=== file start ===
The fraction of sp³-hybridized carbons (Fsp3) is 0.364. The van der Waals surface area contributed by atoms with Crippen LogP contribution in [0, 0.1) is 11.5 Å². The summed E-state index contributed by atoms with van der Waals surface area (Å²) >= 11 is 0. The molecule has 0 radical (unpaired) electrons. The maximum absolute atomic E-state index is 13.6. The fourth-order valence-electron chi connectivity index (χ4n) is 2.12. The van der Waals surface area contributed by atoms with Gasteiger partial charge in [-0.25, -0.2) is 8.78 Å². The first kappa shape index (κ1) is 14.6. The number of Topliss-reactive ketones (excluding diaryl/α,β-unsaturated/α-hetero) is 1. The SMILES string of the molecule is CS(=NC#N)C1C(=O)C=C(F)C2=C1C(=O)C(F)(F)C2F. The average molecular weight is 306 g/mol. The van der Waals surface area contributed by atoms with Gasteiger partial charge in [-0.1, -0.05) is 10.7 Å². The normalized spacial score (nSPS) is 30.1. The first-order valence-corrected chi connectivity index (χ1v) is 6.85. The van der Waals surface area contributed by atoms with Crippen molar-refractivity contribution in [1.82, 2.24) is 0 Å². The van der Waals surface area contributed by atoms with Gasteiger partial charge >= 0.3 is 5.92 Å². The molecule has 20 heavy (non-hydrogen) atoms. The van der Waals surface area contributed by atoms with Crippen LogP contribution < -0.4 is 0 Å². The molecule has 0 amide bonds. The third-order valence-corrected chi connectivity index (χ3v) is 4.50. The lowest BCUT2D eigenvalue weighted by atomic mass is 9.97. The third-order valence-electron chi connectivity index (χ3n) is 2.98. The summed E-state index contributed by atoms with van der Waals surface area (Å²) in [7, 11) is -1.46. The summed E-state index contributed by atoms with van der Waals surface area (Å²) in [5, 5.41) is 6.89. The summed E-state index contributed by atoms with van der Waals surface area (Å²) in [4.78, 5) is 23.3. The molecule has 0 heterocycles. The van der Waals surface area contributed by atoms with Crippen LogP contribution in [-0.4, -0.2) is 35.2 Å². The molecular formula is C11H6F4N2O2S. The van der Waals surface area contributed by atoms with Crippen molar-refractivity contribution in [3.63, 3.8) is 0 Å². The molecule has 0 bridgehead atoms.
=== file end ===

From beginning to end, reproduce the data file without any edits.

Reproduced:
The fraction of sp³-hybridized carbons (Fsp3) is 0.364. The van der Waals surface area contributed by atoms with Crippen LogP contribution in [0, 0.1) is 11.5 Å². The summed E-state index contributed by atoms with van der Waals surface area (Å²) >= 11 is 0. The molecule has 0 radical (unpaired) electrons. The maximum absolute atomic E-state index is 13.6. The fourth-order valence-electron chi connectivity index (χ4n) is 2.12. The van der Waals surface area contributed by atoms with Gasteiger partial charge in [-0.25, -0.2) is 8.78 Å². The first kappa shape index (κ1) is 14.6. The number of Topliss-reactive ketones (excluding diaryl/α,β-unsaturated/α-hetero) is 1. The SMILES string of the molecule is CS(=NC#N)C1C(=O)C=C(F)C2=C1C(=O)C(F)(F)C2F. The average molecular weight is 306 g/mol. The van der Waals surface area contributed by atoms with Gasteiger partial charge in [-0.1, -0.05) is 10.7 Å². The normalized spacial score (nSPS) is 30.1. The first-order valence-corrected chi connectivity index (χ1v) is 6.85. The van der Waals surface area contributed by atoms with Crippen molar-refractivity contribution in [1.82, 2.24) is 0 Å². The van der Waals surface area contributed by atoms with Gasteiger partial charge >= 0.3 is 5.92 Å². The molecule has 20 heavy (non-hydrogen) atoms. The van der Waals surface area contributed by atoms with Crippen LogP contribution < -0.4 is 0 Å². The molecule has 0 amide bonds. The third-order valence-corrected chi connectivity index (χ3v) is 4.50. The lowest BCUT2D eigenvalue weighted by atomic mass is 9.97. The third-order valence-electron chi connectivity index (χ3n) is 2.98. The summed E-state index contributed by atoms with van der Waals surface area (Å²) in [7, 11) is -1.46. The summed E-state index contributed by atoms with van der Waals surface area (Å²) in [5, 5.41) is 6.89. The summed E-state index contributed by atoms with van der Waals surface area (Å²) in [4.78, 5) is 23.3. The molecule has 0 heterocycles. The van der Waals surface area contributed by atoms with Crippen LogP contribution in [-0.4, -0.2) is 35.2 Å². The molecular formula is C11H6F4N2O2S. The van der Waals surface area contributed by atoms with Crippen molar-refractivity contribution in [3.63, 3.8) is 0 Å². The molecule has 0 bridgehead atoms.